Voigtländer has announced the VM-E Close Focus adapter, an expensive new (Leica) M-NEX model with helicoid close focus ability, which makes mention of an infinity stop. If that means that we ourselves can adapt our adapters to specific lenses, it would solve our problem, but at significant cost.
That famous lens just mentioned has, by the way, been more than a bit of a disappointment. I am not happy about the edges, and it does not have the overall sharpness that I look for. We should face the fact that it — and other M mount Zeiss lenses shorter than 35mm — are unlikely to do well on the A7R. They are old designs, meant for film, and digital sensors cannot produce the great qualities they unquestionably have.
I tried out the Biogon 25mm at one of the famous autumn leaf places — the 48 waterfalls in Mie prefecture, beyond Nagoya. At 8 a.m. in the morning there were quite a few photographers in evidence, with tripods galore. I even saw a mobile phone mounted on one. What else can one do but love this country.
A sprained ankle kept me from climbing higher than the fifth waterfall, but that was enough to do a decent tryout of not only the the problematic 25mm, but also the Zeiss 35mm Sonnar made for the A7R, as well as the elegant and small and sharp Minolta M-Rokkor 90mm F4.
I must now say that I am not very impressed by the Sonnar 35mm. It is pleasantly small and light, unlike the Zeiss lenses coming our way for this camera, but while I can see the Sonnar’s quality in producing pastel-like colors, I keep longing for the sharpness of some of the Minolta lenses.
The digital revolution has not only changed photography dramatically, it has also in conjunction with satellite connectivity fundamentally altered the art of travel. There are no more maps on sale at gas stations or highway rest stops. And, most importantly, one no longer need ask the way to this or that famous scenic spot, so that friendly locals can tell you in time that it no longer exists or is not worth the bother.
I had delivered myself to a navigation system by pushing in the coordinates of a supposedly well-preserved traditional system of horizontal rice fields, shown against the background of beautiful diagonal mountain sides, right and left. They were not there. Neither were architectural remnants of the stations along the famous road of history connecting Kyoto with Tokyo. With about twelve hours of wasted driving time between those, the situation had become serious. Where could I go on my last day I could justify to roam Japan for photographic purposes?
Which scenic spot would Japanese not think of ever abolishing? The answer rose monumentally in my mind’s eye. Photographically a bit trite? One photographer, Yukio Ohyama, has become famous by taking a photograph of Mount Fuji every day of the year, using all manner of equipment. He is only the most dedicated among hundreds of thousands of other photographers. Yet the subject is unceasingly splendid.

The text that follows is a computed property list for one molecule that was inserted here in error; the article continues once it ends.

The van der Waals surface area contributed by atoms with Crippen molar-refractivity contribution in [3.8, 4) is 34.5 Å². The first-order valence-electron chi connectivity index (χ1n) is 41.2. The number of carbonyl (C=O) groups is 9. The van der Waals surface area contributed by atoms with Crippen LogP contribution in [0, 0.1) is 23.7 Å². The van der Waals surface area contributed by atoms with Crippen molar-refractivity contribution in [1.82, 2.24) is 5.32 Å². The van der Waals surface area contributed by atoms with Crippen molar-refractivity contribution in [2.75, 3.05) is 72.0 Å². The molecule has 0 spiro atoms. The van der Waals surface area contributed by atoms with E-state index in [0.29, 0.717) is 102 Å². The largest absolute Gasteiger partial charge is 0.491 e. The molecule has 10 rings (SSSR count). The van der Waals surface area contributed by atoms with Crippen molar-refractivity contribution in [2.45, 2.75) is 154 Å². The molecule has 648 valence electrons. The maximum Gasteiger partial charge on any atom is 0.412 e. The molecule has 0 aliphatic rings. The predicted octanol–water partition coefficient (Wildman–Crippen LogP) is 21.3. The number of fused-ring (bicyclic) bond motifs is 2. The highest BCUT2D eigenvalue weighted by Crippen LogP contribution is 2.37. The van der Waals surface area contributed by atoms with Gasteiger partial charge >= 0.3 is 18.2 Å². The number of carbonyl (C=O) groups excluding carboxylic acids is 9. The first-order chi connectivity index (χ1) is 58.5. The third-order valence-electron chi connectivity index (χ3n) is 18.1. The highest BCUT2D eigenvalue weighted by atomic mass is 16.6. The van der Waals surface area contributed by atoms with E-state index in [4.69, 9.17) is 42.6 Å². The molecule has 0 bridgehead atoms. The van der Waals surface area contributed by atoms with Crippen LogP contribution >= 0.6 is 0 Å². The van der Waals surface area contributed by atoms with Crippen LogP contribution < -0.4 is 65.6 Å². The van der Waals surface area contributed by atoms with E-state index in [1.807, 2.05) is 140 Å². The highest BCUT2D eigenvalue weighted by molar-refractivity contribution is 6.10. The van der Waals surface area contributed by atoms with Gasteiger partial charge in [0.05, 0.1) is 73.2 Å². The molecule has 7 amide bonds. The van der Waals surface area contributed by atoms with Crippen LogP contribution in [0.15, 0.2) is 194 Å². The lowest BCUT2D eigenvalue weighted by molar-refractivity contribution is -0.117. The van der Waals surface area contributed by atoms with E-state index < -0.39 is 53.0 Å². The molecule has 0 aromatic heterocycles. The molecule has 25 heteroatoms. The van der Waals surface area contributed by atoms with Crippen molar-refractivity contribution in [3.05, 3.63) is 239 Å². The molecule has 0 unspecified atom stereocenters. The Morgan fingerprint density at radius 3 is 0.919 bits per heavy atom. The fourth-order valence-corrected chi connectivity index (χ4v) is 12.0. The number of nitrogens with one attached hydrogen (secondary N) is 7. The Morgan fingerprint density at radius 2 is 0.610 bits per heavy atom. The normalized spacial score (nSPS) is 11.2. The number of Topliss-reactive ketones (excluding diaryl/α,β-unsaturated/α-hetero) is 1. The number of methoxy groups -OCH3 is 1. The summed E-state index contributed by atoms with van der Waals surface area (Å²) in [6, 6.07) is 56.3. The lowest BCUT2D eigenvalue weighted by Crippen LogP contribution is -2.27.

So I rushed to Lake Kawaguchi where you see not only the mountain but also its reflection. Strong wind spoiled that double act, but lots of tall pampas grass and the small red maple leaves made up for it.
There I could add some of the legacy lenses that as users of the A7R you will want to get. Once again I should mention the Sigma 70mm F2.8 Macro and the Minolta 50mm F2.8 Macro (sample further below).
As well as the wide Zuikos, such as the 21mm F3.5… still so much to discover. There is a lot more to try out, and the experiment continues.
The JPEGs with this post were rendered from RAW files with minimal post-processing.
Karel van Wolferen is a writer, but photography has been his second life since he was 11 years old, now 61 years ago. He built his first darkroom at the age of 14. His passion is for high resolution. He used to work with 8×10 and now tries to achieve 8×10 by other means through stitching. Until the Sony A7R came along.
Karel left the Netherlands in 1960 at the age of 19, with one hundred dollars, with the idea to hitchhike to India (before there were hippies). He lived in Turkey, India and SouthEast Asia before arriving in Japan two years later. He worked as a newspaper correspondent covering a large chunk of Asia for 16 years before it became possible to live on income from writing books.
The University of Amsterdam asked him to become professor of comparative political and economic institutions, a position he held until retirement seven years ago. Karel still write books, many for Japanese readership. His second life in photography, which saw the building of three 8×10 darkrooms in Tokyo, has continued with all manner of digital experimenting in which I mix techniques to achieve super realistic images.
You can order the Sony A7 and A7R from:
- Amazon (A7 body / A7 kit / A7R body)
- B&H (A7 body / A7 kit / A7R body)
- Adorama (A7 body / A7 kit / A7R body)
The new lenses are:
- Zeiss Vario-Tessar T* FE 24-70mm F2.8 ZA OSS (Amazon / B&H / Adorama)
- Zeiss Sonnar T* FE 35mm F2.8 ZA (Amazon / B&H / Adorama)
- Zeiss Sonnar T* FE 55mm F1.8 ZA (Amazon / B&H / Adorama)
- Sony 70-200mm F2.8 G SSM II (Amazon / B&H / Adorama)
New adapters and battery grip:
- Vertical battery grip (Amazon / B&H / Adorama)
- A to E mount (Amazon / B&H / Adorama)
- A to E mount with Translucent Mirror Technology SLT (Amazon / B&H / Adorama)
Plus an excellent Leica M to Sony E mount adapter: